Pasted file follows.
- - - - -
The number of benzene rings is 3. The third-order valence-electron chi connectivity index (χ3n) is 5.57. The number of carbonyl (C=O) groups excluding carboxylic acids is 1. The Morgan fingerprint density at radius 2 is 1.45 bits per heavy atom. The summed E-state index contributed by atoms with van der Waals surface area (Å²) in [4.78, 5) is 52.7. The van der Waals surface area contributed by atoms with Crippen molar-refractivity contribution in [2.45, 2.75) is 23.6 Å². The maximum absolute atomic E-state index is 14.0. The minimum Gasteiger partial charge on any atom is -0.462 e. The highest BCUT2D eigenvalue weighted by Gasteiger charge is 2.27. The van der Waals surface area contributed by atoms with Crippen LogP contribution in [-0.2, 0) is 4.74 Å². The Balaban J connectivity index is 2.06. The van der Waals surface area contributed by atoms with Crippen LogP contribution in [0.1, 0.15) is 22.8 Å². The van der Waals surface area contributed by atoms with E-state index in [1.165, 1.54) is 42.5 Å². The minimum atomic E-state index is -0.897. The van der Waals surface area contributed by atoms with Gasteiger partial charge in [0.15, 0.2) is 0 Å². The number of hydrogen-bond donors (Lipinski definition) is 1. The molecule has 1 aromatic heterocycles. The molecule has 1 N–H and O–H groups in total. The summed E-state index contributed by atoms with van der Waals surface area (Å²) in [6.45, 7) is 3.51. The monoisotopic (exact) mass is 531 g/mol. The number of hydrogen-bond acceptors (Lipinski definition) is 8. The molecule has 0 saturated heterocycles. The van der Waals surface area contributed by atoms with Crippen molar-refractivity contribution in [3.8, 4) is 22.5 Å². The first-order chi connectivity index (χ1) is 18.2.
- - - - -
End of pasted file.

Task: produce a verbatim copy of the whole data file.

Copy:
The number of benzene rings is 3. The third-order valence-electron chi connectivity index (χ3n) is 5.57. The number of carbonyl (C=O) groups excluding carboxylic acids is 1. The Morgan fingerprint density at radius 2 is 1.45 bits per heavy atom. The summed E-state index contributed by atoms with van der Waals surface area (Å²) in [4.78, 5) is 52.7. The van der Waals surface area contributed by atoms with Crippen molar-refractivity contribution in [2.45, 2.75) is 23.6 Å². The maximum absolute atomic E-state index is 14.0. The minimum Gasteiger partial charge on any atom is -0.462 e. The highest BCUT2D eigenvalue weighted by Gasteiger charge is 2.27. The van der Waals surface area contributed by atoms with Crippen LogP contribution in [-0.2, 0) is 4.74 Å². The Balaban J connectivity index is 2.06. The van der Waals surface area contributed by atoms with Crippen LogP contribution in [0.1, 0.15) is 22.8 Å². The van der Waals surface area contributed by atoms with E-state index in [1.165, 1.54) is 42.5 Å². The minimum atomic E-state index is -0.897. The van der Waals surface area contributed by atoms with Gasteiger partial charge in [0.15, 0.2) is 0 Å². The number of hydrogen-bond donors (Lipinski definition) is 1. The molecule has 1 aromatic heterocycles. The molecule has 1 N–H and O–H groups in total. The summed E-state index contributed by atoms with van der Waals surface area (Å²) in [6.45, 7) is 3.51. The monoisotopic (exact) mass is 531 g/mol. The number of hydrogen-bond acceptors (Lipinski definition) is 8. The molecule has 0 saturated heterocycles. The van der Waals surface area contributed by atoms with Crippen molar-refractivity contribution in [3.8, 4) is 22.5 Å². The first-order chi connectivity index (χ1) is 18.2.